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    ABSTRACT: Purpose: We studied the effectiveness of human atrial natriuretic peptide (hANP) on management of acute kidney injury. Methods: This retrospective single-center study included 43 patients from January 2007 to February 2010 who had undergone non-elective abdominal surgery for gastrointestinal perforation and ileus. Patients were separated into 2 groups according to whether hANP was administered or not, and 4 subgroups according to whether or not baseline serum creatinine <1.2 mg/dL; normal cre/hANP (-) (n = 22), high cre/hANP (-) (n = 10), normal cre/hANP (+) (n = 4), and high cre/hANP (+) (n = 7). The administration of hANP was started during operation. Results: The administration rate of hANP ranged between 0.02 and 0.05 μg/kg per minute, except for one patient and the average postoperative administration time of hANP was 167 ± 237 h (range, 8-888 h). There were no significant differences in characteristics of patients within four subgroups, except for patient's weight. Serum creatinine in high cre/hANP (+) got to decrease more than high cre/hANP (-). Outcomes such as 28-day mortality were not significantly different among four subgroups. No patients required renal replacement therapy in each subgroup. Conclusion: Intravenous low dose of hANP was useful as acute kidney injury management in gastrointestinal perforation and ileus patients undergoing non-elective surgery.
    Full-text · Article · Oct 2012 · Journal of critical care
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    • "Although kidney injury occurs very frequently during sepsis, its pathophysiology is not that well understood [34,35]. Most studies have focused on alterations of perfusion whereas the role of changes in GFB structure and/or function have scarcely been investigated, even though they are likely to occur as suggested by the early appearance of albuminuria in postoperative patients who evolve to sepsis compared to those having a regular postoperative course [36]. "
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    ABSTRACT: Increased vascular permeability represents one of the hallmarks of sepsis. In the kidney, vascular permeability is strictly regulated by the 'glomerular filtration barrier' (GFB), which is comprised of glomerular endothelium, podocytes, their interposed basement membranes and the associated glycocalyx. Although it is likely that the GFB and its glycocalyx are altered during sepsis, no study has specifically addressed this issue. The aim of this study was to evaluate whether albuminuria--the hallmark of GFB perm-selectivity--occurs in the initial stage of sepsis and whether it is associated with morphological and biochemical changes of the GFB. Cecal ligation and puncture (CLP) was used to induce sepsis in the rat. Tumor necrosis factor (TNF)-alpha levels in plasma and growth of microorganisms in the peritoneal fluid were evaluated at 0, 3 and 7 hours after CLP or sham-operation. At the same times, kidney specimens were collected and structural and ultrastructural alterations in the GFB were assessed. In addition, several components of GFB-associated glycocalyx, syndecan-1, hyluronan (HA) and sialic acids were evaluated by immunofluorescence, immunohistochemistry and lectin histochemistry techniques. Serum creatinine and creatinine clearance were measured to assess kidney function and albuminuria for changes in GFB permeability. Analysis of variance followed by Tukey's multiple comparison test was used. Septic rats showed increased TNF-alpha levels and growth of microorganisms in the peritoneal fluid. Only a few renal corpuscles had major ultrastructural and structural alterations and no change in serum creatinine or creatinine clearance was observed. Contrarily, urinary albumin significantly increased after CLP and was associated with diffuse alteration in the glycocalyx of the GFB, which consisted in a decrease in syndecan-1 expression and in HA and sialic acids contents. Sialic acids were also changed in their structure, exhibiting a higher degree of acetylation. In its initial phase, sepsis is associated with a significant alteration in the composition of the GFB-associated glycocalyx, with loss of GFB perm-selectivity as documented by albumin leakage into urine.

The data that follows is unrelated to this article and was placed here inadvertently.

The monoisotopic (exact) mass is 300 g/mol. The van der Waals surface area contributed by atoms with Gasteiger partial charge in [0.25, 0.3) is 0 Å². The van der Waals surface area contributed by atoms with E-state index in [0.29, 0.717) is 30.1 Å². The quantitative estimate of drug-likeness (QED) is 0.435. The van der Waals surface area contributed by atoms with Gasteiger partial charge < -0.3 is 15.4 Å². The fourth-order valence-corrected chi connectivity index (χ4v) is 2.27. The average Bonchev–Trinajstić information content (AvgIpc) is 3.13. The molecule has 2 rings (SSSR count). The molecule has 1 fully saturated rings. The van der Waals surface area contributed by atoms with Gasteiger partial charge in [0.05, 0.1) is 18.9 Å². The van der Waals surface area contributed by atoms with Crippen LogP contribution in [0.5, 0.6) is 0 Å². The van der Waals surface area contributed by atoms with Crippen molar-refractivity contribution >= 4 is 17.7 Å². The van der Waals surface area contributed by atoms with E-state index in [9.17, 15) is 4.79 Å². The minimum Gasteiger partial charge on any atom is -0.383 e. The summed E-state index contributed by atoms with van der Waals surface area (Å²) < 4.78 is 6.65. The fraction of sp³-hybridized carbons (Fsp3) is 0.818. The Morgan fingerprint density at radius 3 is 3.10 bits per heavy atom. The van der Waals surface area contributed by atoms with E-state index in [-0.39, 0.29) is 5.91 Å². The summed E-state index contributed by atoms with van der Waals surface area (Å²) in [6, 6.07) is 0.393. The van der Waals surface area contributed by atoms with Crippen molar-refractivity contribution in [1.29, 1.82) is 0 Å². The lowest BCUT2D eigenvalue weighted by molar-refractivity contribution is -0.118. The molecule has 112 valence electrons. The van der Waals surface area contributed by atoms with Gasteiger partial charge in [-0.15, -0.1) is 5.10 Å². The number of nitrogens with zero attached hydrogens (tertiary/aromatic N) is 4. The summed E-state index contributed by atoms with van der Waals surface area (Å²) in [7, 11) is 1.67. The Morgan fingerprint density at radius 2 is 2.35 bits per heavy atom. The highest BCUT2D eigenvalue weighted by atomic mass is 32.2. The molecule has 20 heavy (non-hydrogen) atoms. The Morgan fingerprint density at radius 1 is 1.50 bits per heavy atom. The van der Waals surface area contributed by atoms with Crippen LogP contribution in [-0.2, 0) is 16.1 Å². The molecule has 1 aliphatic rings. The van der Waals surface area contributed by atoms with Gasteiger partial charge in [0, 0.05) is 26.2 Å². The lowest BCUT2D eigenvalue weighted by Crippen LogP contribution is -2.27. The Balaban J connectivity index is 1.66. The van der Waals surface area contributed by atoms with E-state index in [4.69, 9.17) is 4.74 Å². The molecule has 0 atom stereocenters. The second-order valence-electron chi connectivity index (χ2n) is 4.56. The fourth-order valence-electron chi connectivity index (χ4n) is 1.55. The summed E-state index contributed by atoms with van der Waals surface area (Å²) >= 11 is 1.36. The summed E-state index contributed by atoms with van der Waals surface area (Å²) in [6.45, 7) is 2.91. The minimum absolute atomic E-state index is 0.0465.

Full-text · Article · Nov 2011 · Critical care (London, England)